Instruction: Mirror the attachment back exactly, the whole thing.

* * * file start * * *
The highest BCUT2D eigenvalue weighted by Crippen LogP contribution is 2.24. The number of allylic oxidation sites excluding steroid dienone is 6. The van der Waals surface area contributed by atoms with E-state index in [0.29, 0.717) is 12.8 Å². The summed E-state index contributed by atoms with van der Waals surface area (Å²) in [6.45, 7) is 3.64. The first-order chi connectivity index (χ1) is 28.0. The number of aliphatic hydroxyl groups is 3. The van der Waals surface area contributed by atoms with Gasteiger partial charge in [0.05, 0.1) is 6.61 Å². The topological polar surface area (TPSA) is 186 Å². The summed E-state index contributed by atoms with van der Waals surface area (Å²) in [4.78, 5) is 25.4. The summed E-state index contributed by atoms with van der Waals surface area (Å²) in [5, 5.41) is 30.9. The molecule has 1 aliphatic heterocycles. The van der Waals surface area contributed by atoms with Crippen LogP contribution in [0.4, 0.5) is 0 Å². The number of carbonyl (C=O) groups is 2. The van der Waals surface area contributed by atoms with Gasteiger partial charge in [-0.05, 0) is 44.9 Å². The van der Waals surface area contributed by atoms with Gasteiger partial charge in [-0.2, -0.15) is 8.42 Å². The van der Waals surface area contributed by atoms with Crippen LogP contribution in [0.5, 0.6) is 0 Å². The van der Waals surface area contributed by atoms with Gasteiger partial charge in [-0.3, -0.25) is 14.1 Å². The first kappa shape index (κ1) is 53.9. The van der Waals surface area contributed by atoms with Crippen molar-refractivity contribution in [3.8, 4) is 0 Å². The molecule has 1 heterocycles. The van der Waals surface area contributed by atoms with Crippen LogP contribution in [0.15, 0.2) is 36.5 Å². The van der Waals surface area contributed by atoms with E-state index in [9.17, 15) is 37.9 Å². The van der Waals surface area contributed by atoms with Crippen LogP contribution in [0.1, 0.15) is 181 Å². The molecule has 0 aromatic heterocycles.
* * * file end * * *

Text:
The highest BCUT2D eigenvalue weighted by Crippen LogP contribution is 2.24. The number of allylic oxidation sites excluding steroid dienone is 6. The van der Waals surface area contributed by atoms with E-state index in [0.29, 0.717) is 12.8 Å². The summed E-state index contributed by atoms with van der Waals surface area (Å²) in [6.45, 7) is 3.64. The first-order chi connectivity index (χ1) is 28.0. The number of aliphatic hydroxyl groups is 3. The van der Waals surface area contributed by atoms with Gasteiger partial charge in [0.05, 0.1) is 6.61 Å². The topological polar surface area (TPSA) is 186 Å². The summed E-state index contributed by atoms with van der Waals surface area (Å²) in [4.78, 5) is 25.4. The summed E-state index contributed by atoms with van der Waals surface area (Å²) in [5, 5.41) is 30.9. The molecule has 1 aliphatic heterocycles. The van der Waals surface area contributed by atoms with Crippen LogP contribution in [0.4, 0.5) is 0 Å². The number of carbonyl (C=O) groups is 2. The van der Waals surface area contributed by atoms with Gasteiger partial charge in [-0.05, 0) is 44.9 Å². The van der Waals surface area contributed by atoms with Gasteiger partial charge in [-0.2, -0.15) is 8.42 Å². The van der Waals surface area contributed by atoms with Crippen LogP contribution in [0.5, 0.6) is 0 Å². The van der Waals surface area contributed by atoms with Gasteiger partial charge in [-0.3, -0.25) is 14.1 Å². The first kappa shape index (κ1) is 53.9. The van der Waals surface area contributed by atoms with Crippen molar-refractivity contribution in [3.8, 4) is 0 Å². The molecule has 1 heterocycles. The van der Waals surface area contributed by atoms with Crippen LogP contribution in [0.15, 0.2) is 36.5 Å². The van der Waals surface area contributed by atoms with E-state index in [9.17, 15) is 37.9 Å². The van der Waals surface area contributed by atoms with Crippen LogP contribution in [0.1, 0.15) is 181 Å². The molecule has 0 aromatic heterocycles.